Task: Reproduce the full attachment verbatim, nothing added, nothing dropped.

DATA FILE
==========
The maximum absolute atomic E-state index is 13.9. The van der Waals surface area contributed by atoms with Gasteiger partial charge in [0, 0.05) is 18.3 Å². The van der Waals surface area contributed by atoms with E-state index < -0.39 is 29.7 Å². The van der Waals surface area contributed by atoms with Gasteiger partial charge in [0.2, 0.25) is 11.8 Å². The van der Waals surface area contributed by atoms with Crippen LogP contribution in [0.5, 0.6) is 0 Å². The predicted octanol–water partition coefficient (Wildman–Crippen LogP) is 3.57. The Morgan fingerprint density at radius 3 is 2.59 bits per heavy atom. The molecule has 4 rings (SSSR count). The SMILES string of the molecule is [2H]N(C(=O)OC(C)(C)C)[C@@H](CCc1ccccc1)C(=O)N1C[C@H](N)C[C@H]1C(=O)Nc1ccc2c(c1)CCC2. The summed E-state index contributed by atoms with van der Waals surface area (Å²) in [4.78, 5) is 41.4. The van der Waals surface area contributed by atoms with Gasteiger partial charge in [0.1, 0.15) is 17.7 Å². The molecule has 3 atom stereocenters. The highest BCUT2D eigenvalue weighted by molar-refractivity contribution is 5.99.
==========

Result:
The maximum absolute atomic E-state index is 13.9. The van der Waals surface area contributed by atoms with Gasteiger partial charge in [0, 0.05) is 18.3 Å². The van der Waals surface area contributed by atoms with E-state index < -0.39 is 29.7 Å². The van der Waals surface area contributed by atoms with Gasteiger partial charge in [0.2, 0.25) is 11.8 Å². The van der Waals surface area contributed by atoms with Crippen LogP contribution in [0.5, 0.6) is 0 Å². The predicted octanol–water partition coefficient (Wildman–Crippen LogP) is 3.57. The Morgan fingerprint density at radius 3 is 2.59 bits per heavy atom. The molecule has 4 rings (SSSR count). The SMILES string of the molecule is [2H]N(C(=O)OC(C)(C)C)[C@@H](CCc1ccccc1)C(=O)N1C[C@H](N)C[C@H]1C(=O)Nc1ccc2c(c1)CCC2. The summed E-state index contributed by atoms with van der Waals surface area (Å²) in [4.78, 5) is 41.4. The van der Waals surface area contributed by atoms with Gasteiger partial charge in [0.1, 0.15) is 17.7 Å². The molecule has 3 atom stereocenters. The highest BCUT2D eigenvalue weighted by molar-refractivity contribution is 5.99.